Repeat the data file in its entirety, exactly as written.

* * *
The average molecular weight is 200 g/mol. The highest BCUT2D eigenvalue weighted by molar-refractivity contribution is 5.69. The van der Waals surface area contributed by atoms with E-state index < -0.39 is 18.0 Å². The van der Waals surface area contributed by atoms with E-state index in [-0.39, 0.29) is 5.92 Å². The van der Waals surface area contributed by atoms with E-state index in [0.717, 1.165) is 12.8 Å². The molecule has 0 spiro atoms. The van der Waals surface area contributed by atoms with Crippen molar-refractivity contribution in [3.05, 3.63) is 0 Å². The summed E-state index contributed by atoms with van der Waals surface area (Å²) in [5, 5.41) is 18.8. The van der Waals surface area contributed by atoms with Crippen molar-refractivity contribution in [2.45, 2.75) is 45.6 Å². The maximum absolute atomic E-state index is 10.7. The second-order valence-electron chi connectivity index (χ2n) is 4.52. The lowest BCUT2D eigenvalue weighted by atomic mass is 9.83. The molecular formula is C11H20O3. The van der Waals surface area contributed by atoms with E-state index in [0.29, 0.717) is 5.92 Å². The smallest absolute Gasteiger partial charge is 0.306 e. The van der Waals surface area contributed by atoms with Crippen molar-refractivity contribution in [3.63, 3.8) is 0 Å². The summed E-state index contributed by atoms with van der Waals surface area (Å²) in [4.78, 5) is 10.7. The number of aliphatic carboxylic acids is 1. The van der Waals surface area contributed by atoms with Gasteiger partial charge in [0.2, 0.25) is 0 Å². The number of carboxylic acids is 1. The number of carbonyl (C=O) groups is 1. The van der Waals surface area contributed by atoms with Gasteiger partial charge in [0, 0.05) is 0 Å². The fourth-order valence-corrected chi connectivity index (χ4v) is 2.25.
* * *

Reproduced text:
The average molecular weight is 200 g/mol. The highest BCUT2D eigenvalue weighted by molar-refractivity contribution is 5.69. The van der Waals surface area contributed by atoms with E-state index < -0.39 is 18.0 Å². The van der Waals surface area contributed by atoms with E-state index in [-0.39, 0.29) is 5.92 Å². The van der Waals surface area contributed by atoms with E-state index in [0.717, 1.165) is 12.8 Å². The molecule has 0 spiro atoms. The van der Waals surface area contributed by atoms with Crippen molar-refractivity contribution in [3.05, 3.63) is 0 Å². The summed E-state index contributed by atoms with van der Waals surface area (Å²) in [5, 5.41) is 18.8. The van der Waals surface area contributed by atoms with Crippen molar-refractivity contribution in [2.45, 2.75) is 45.6 Å². The maximum absolute atomic E-state index is 10.7. The second-order valence-electron chi connectivity index (χ2n) is 4.52. The lowest BCUT2D eigenvalue weighted by atomic mass is 9.83. The molecular formula is C11H20O3. The van der Waals surface area contributed by atoms with E-state index in [0.29, 0.717) is 5.92 Å². The smallest absolute Gasteiger partial charge is 0.306 e. The van der Waals surface area contributed by atoms with Crippen molar-refractivity contribution in [3.63, 3.8) is 0 Å². The summed E-state index contributed by atoms with van der Waals surface area (Å²) in [4.78, 5) is 10.7. The number of aliphatic carboxylic acids is 1. The van der Waals surface area contributed by atoms with Gasteiger partial charge in [0.2, 0.25) is 0 Å². The number of carboxylic acids is 1. The number of carbonyl (C=O) groups is 1. The van der Waals surface area contributed by atoms with Gasteiger partial charge in [0, 0.05) is 0 Å². The fourth-order valence-corrected chi connectivity index (χ4v) is 2.25.